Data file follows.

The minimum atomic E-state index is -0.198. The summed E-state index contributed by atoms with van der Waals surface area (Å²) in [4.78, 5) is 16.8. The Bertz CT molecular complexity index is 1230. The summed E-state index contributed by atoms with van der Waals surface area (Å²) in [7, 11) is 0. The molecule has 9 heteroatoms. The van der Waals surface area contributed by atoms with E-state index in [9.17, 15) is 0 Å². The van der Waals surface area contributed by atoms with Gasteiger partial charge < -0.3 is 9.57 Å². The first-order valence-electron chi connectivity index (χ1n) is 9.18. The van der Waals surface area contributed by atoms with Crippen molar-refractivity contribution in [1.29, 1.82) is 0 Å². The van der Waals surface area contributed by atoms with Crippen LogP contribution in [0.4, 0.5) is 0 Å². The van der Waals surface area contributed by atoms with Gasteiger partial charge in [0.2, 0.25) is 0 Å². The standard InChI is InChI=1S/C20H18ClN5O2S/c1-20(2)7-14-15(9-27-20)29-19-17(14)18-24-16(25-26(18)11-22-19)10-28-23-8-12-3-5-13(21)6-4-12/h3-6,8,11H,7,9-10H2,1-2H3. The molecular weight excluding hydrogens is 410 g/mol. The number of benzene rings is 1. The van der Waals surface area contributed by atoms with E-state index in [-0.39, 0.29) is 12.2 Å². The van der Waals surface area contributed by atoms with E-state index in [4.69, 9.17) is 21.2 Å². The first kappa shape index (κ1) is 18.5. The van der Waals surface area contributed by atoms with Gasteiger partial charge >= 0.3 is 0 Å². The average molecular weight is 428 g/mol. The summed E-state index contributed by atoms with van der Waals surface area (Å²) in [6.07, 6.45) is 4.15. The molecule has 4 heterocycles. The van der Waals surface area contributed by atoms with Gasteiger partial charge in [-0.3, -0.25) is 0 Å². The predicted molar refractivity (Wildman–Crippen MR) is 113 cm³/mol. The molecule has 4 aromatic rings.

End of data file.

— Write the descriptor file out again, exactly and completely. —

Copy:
The minimum atomic E-state index is -0.198. The summed E-state index contributed by atoms with van der Waals surface area (Å²) in [4.78, 5) is 16.8. The Bertz CT molecular complexity index is 1230. The summed E-state index contributed by atoms with van der Waals surface area (Å²) in [7, 11) is 0. The molecule has 9 heteroatoms. The van der Waals surface area contributed by atoms with E-state index in [9.17, 15) is 0 Å². The van der Waals surface area contributed by atoms with Gasteiger partial charge < -0.3 is 9.57 Å². The first-order valence-electron chi connectivity index (χ1n) is 9.18. The van der Waals surface area contributed by atoms with Crippen molar-refractivity contribution in [1.29, 1.82) is 0 Å². The van der Waals surface area contributed by atoms with Crippen LogP contribution in [0.4, 0.5) is 0 Å². The van der Waals surface area contributed by atoms with Gasteiger partial charge in [0.2, 0.25) is 0 Å². The standard InChI is InChI=1S/C20H18ClN5O2S/c1-20(2)7-14-15(9-27-20)29-19-17(14)18-24-16(25-26(18)11-22-19)10-28-23-8-12-3-5-13(21)6-4-12/h3-6,8,11H,7,9-10H2,1-2H3. The molecular weight excluding hydrogens is 410 g/mol. The number of benzene rings is 1. The van der Waals surface area contributed by atoms with E-state index in [-0.39, 0.29) is 12.2 Å². The van der Waals surface area contributed by atoms with E-state index in [4.69, 9.17) is 21.2 Å². The first kappa shape index (κ1) is 18.5. The van der Waals surface area contributed by atoms with Gasteiger partial charge >= 0.3 is 0 Å². The average molecular weight is 428 g/mol. The summed E-state index contributed by atoms with van der Waals surface area (Å²) in [6.07, 6.45) is 4.15. The molecule has 4 heterocycles. The van der Waals surface area contributed by atoms with Gasteiger partial charge in [-0.3, -0.25) is 0 Å². The predicted molar refractivity (Wildman–Crippen MR) is 113 cm³/mol. The molecule has 4 aromatic rings.